Marwan Bassiouni’s ongoing series of photographs “New British Views” (all works 2022) offers landscapes of a changing terrain marked not only by the continuing fallout from Brexit but also by the stagnant social policies of a country that has yet to fully reckon with its evolving demographics or the lasting legacies of its eclipsed empire. Printed at a near life-size scale, the images have an astonishing clarity about them; the window-framed vistas of urban Lidls, old English churches, row houses, and suburban streets studded with minivans and sensible sedans feel, at times, almost three-dimensional, though without the special glasses or overt gimmicks of trick photography. The interiors are clipped and crisp, often in contrast to the more ramshackle exteriors. For instance, in New British Views #6, an ornamental mural traces teal and ultramarine up and around an arched casement. Tucked under the sill, the wooden lattice of an air vent echoes the Escheresque assemblage of cast-iron fire escapes, corrugated steel shed roofs, and mismatched bricks girding the courtyards outside. New British Views #17 features a dim room with large gridded windows that stand watch over an empty intersection. Inside, the elaborately patterned carpet echoes the gilded bindings of the books lining a low shelf. Only upon closer inspection does one realize these are prayer books. While they survey a nation in flux, Bassiouni’s photographs are united by one constant: They are all shot from within mosques or prayer rooms.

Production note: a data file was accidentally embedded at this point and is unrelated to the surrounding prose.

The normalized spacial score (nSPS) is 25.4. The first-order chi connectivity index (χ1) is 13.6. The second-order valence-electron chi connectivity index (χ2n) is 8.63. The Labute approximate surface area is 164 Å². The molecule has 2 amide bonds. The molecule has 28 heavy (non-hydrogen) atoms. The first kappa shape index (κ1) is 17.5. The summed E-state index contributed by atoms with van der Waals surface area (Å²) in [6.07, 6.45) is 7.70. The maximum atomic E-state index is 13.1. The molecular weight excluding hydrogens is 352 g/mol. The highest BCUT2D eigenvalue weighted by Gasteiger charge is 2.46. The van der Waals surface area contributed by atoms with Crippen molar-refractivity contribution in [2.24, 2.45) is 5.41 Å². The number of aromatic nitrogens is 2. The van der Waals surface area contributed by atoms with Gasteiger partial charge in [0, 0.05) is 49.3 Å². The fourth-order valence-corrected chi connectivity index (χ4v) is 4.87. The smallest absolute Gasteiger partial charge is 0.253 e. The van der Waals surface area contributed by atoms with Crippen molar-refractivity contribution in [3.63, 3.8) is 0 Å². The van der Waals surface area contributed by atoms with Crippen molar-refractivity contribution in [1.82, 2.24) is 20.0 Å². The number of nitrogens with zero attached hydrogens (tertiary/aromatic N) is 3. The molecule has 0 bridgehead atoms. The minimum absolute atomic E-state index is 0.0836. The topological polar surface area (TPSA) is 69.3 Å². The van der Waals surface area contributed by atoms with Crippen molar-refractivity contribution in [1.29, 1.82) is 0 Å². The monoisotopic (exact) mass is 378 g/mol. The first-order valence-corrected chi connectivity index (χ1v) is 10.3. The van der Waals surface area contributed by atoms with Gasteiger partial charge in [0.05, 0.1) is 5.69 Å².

The images’ immersive character derives from a marriage of scale and the seamless stitching of composite photographs so that every element and every surface is uniformly lit. In this sense, Bassiouni is using the camera to address and correct its own limitations. The resulting hyperclarity can be confusing for eyes accustomed to being guided by focal points. Rather than merely pantomiming the politics around demographic shifts, the artist insists that viewers actively see what is already there.